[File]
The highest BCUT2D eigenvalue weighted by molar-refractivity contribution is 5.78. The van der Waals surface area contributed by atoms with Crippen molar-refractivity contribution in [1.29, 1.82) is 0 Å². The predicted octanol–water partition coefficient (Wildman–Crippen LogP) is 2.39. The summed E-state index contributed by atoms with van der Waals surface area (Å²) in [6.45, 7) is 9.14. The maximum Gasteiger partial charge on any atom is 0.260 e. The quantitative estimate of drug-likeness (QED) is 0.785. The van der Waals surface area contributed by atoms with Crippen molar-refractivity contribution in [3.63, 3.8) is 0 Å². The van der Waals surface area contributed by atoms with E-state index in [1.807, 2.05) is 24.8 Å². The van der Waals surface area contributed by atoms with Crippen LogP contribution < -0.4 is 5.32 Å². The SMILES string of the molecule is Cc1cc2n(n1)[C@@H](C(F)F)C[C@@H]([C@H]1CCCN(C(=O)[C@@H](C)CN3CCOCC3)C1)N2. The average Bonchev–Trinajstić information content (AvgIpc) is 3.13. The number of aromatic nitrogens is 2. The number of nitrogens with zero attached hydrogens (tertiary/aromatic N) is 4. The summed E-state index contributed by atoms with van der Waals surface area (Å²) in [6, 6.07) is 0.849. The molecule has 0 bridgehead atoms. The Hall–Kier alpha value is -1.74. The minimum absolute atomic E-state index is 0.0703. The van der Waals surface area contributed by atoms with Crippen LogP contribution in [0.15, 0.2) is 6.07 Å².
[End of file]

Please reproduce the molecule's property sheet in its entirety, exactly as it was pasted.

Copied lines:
The highest BCUT2D eigenvalue weighted by molar-refractivity contribution is 5.78. The van der Waals surface area contributed by atoms with Crippen molar-refractivity contribution in [1.29, 1.82) is 0 Å². The predicted octanol–water partition coefficient (Wildman–Crippen LogP) is 2.39. The summed E-state index contributed by atoms with van der Waals surface area (Å²) in [6.45, 7) is 9.14. The maximum Gasteiger partial charge on any atom is 0.260 e. The quantitative estimate of drug-likeness (QED) is 0.785. The van der Waals surface area contributed by atoms with Crippen molar-refractivity contribution in [3.63, 3.8) is 0 Å². The van der Waals surface area contributed by atoms with E-state index in [1.807, 2.05) is 24.8 Å². The van der Waals surface area contributed by atoms with Crippen LogP contribution < -0.4 is 5.32 Å². The SMILES string of the molecule is Cc1cc2n(n1)[C@@H](C(F)F)C[C@@H]([C@H]1CCCN(C(=O)[C@@H](C)CN3CCOCC3)C1)N2. The average Bonchev–Trinajstić information content (AvgIpc) is 3.13. The number of aromatic nitrogens is 2. The number of nitrogens with zero attached hydrogens (tertiary/aromatic N) is 4. The summed E-state index contributed by atoms with van der Waals surface area (Å²) in [6, 6.07) is 0.849. The molecule has 0 bridgehead atoms. The Hall–Kier alpha value is -1.74. The minimum absolute atomic E-state index is 0.0703. The van der Waals surface area contributed by atoms with Crippen LogP contribution in [0.15, 0.2) is 6.07 Å².